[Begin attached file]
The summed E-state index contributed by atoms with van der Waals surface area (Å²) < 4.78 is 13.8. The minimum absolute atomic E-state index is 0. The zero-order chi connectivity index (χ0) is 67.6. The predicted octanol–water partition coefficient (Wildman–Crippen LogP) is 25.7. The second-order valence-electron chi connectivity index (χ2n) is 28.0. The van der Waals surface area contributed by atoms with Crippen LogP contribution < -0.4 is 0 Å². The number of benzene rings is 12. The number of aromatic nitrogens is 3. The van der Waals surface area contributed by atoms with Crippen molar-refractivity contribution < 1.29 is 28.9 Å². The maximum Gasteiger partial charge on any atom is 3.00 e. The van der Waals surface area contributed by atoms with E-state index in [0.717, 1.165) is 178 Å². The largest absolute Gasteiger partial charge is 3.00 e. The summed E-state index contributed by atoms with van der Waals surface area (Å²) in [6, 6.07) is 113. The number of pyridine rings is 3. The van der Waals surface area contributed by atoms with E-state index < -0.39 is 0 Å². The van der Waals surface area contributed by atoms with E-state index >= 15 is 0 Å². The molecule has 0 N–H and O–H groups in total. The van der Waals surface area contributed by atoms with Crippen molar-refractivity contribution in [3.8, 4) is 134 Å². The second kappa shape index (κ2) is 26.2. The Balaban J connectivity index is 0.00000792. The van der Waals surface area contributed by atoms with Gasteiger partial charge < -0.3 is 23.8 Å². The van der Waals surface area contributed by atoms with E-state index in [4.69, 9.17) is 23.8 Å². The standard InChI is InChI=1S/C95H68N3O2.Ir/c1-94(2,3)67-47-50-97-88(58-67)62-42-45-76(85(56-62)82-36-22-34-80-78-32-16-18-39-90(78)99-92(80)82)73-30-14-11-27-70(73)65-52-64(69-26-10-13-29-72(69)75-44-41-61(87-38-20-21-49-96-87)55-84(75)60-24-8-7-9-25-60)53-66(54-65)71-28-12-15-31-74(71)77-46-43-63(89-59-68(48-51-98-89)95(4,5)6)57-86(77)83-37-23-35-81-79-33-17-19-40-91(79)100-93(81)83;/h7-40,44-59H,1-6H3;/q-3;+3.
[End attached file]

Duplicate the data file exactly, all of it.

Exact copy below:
The summed E-state index contributed by atoms with van der Waals surface area (Å²) < 4.78 is 13.8. The minimum absolute atomic E-state index is 0. The zero-order chi connectivity index (χ0) is 67.6. The predicted octanol–water partition coefficient (Wildman–Crippen LogP) is 25.7. The second-order valence-electron chi connectivity index (χ2n) is 28.0. The van der Waals surface area contributed by atoms with Crippen LogP contribution < -0.4 is 0 Å². The number of benzene rings is 12. The number of aromatic nitrogens is 3. The van der Waals surface area contributed by atoms with Crippen molar-refractivity contribution < 1.29 is 28.9 Å². The maximum Gasteiger partial charge on any atom is 3.00 e. The van der Waals surface area contributed by atoms with E-state index in [0.717, 1.165) is 178 Å². The largest absolute Gasteiger partial charge is 3.00 e. The summed E-state index contributed by atoms with van der Waals surface area (Å²) in [6, 6.07) is 113. The number of pyridine rings is 3. The van der Waals surface area contributed by atoms with E-state index < -0.39 is 0 Å². The van der Waals surface area contributed by atoms with E-state index >= 15 is 0 Å². The molecule has 0 N–H and O–H groups in total. The van der Waals surface area contributed by atoms with Crippen molar-refractivity contribution in [3.8, 4) is 134 Å². The second kappa shape index (κ2) is 26.2. The Balaban J connectivity index is 0.00000792. The van der Waals surface area contributed by atoms with Gasteiger partial charge < -0.3 is 23.8 Å². The van der Waals surface area contributed by atoms with E-state index in [4.69, 9.17) is 23.8 Å². The standard InChI is InChI=1S/C95H68N3O2.Ir/c1-94(2,3)67-47-50-97-88(58-67)62-42-45-76(85(56-62)82-36-22-34-80-78-32-16-18-39-90(78)99-92(80)82)73-30-14-11-27-70(73)65-52-64(69-26-10-13-29-72(69)75-44-41-61(87-38-20-21-49-96-87)55-84(75)60-24-8-7-9-25-60)53-66(54-65)71-28-12-15-31-74(71)77-46-43-63(89-59-68(48-51-98-89)95(4,5)6)57-86(77)83-37-23-35-81-79-33-17-19-40-91(79)100-93(81)83;/h7-40,44-59H,1-6H3;/q-3;+3.